Ivan Stang hosts the 999 Club on November 20, 1981.Photograph courtesy of Slacking Toward Bethlehem

DS: The SubGenius has been a put-on for so long. What’s it like to drop that mask and tell the story in a real way now?

DSCS: It’s fun for me. I’ve been keeping a straight face for thirty-five years. Your face gets tired. I really would not drop character for a long, long time. And that also increased the number of crazies, in a way. The books are labeled “humor,” but the book isn’t always the first thing you run into. And of course nowadays, it’s really not. You run into web pages and Facebook pages instead. It’s easy for people to take it the wrong way. And besides, it really is an interesting story. There are interesting characters, and we’re not going to be around forever. I’m 64, and I’m doing great, but we’ve lost a lot of us. They aren’t going to get to be in the movie. They boarded the saucers prematurely. It’s good to document this stuff and get it down in the real words.

Another thing is, look what happened to other put-ons when nobody was around to say, “Hey look, this started as a put-on.” Scientology, the Mormons, the entire New Age basically sprang from joke pamphlets done by a couple guys with fake names four hundred years ago. A lot of people don’t know that history. I’m acutely aware of it, and I don’t want the church of the SubGenius to turn into Scientology. There’s people who would do that. Who would actually try to make it into a little army, where certain types of thinking is correct and incorrect. It really has a lot more in common with the underground comic books of the late ‘60s and early ‘70s than it does with any mystic fellowships. And I feel a lot of responsibility for that. I’ve seen people take it the wrong way. I’ve spent the last several years of my career making sure people understand where this really came from. It actually is not magic. It actually is a lot of hard working artists, most of them severely underpaid.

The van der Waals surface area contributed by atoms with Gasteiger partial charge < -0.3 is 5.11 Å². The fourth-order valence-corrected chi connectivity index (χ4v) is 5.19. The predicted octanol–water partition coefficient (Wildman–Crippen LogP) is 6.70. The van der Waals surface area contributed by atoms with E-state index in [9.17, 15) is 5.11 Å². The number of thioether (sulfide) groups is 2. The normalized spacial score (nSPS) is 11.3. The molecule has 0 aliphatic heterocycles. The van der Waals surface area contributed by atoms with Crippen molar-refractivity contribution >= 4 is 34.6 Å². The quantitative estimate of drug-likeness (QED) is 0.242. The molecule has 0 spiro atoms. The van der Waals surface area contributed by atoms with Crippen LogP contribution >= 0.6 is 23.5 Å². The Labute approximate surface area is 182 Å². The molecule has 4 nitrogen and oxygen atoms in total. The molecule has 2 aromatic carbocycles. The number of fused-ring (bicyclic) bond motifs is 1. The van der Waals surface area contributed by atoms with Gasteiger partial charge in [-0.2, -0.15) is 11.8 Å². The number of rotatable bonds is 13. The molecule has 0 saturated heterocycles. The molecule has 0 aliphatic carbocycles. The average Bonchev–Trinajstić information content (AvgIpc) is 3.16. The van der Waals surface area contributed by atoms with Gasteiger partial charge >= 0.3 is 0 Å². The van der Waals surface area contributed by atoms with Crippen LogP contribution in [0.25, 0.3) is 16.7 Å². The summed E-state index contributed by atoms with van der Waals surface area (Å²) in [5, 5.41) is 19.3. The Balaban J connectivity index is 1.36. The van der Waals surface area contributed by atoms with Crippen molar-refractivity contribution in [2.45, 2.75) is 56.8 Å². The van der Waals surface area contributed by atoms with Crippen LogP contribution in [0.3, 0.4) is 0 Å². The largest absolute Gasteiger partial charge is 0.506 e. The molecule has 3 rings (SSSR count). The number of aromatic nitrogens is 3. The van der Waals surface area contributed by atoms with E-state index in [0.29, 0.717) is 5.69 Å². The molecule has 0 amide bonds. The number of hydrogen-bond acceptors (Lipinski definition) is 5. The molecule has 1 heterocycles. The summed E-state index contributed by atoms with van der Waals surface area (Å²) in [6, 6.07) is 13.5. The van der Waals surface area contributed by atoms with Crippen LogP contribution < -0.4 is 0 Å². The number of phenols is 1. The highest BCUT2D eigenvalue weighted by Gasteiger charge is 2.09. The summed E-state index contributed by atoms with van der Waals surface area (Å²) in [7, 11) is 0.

SKB: I really want people to understand that these are real people behind all these characters and they had other lives. And you’ll see that in the documentary. Men and women that went on to do many things in all different fields. It’s just amazing the different types of people that were involved in this. Not only artists and filmmakers. We have a neuroscientist! They all just needed a release. It helped them relax. It really was about making each other laugh, because they realized we’re very serious. The people getting Slack were some of the hardest working people I ever met.

DSCS: For some of us, Slack is not actually sitting around watching TV with a beer in hand. For some of us, Slack is doing the work, but the work we wanted to do. I basically am now doing what I’d be doing anyway, so I feel real good about my situation. But we’ve been really lucky in that it attracted nerds. Well, in the ‘90s, nerds were the best people to know because they were running this new thing called the internet. Before most people even knew what the internet was, we had a presence there. I got a phone call in 1994 from a guy at the University of North Carolina saying, “Do you know what a website is?” and I said, “No.” And he said, “Good! You’re just what we’re looking for! We’re gonna give you a website, because we want to see what people who don’t know anything about this stuff would do with it.” They did the same thing with Negativland, the band. In both cases, it was like, “Here, let’s just throw this sock with an orange in it to these monkeys and see what they do with it.” We had a lot of fun with that sock, with the orange in it. I knew that the internet would eventually become more controlled. I thought, well, we ought to take advantage of this like it’s the Wild West. And we did. It was really a free-for-all. We didn’t really make a ton of money doing that, because I’m afraid none of us were ever very good at being business people. For some reason, we didn’t have any CPAs or lawyers involved. Maybe lawyers, but never the right kind of lawyer.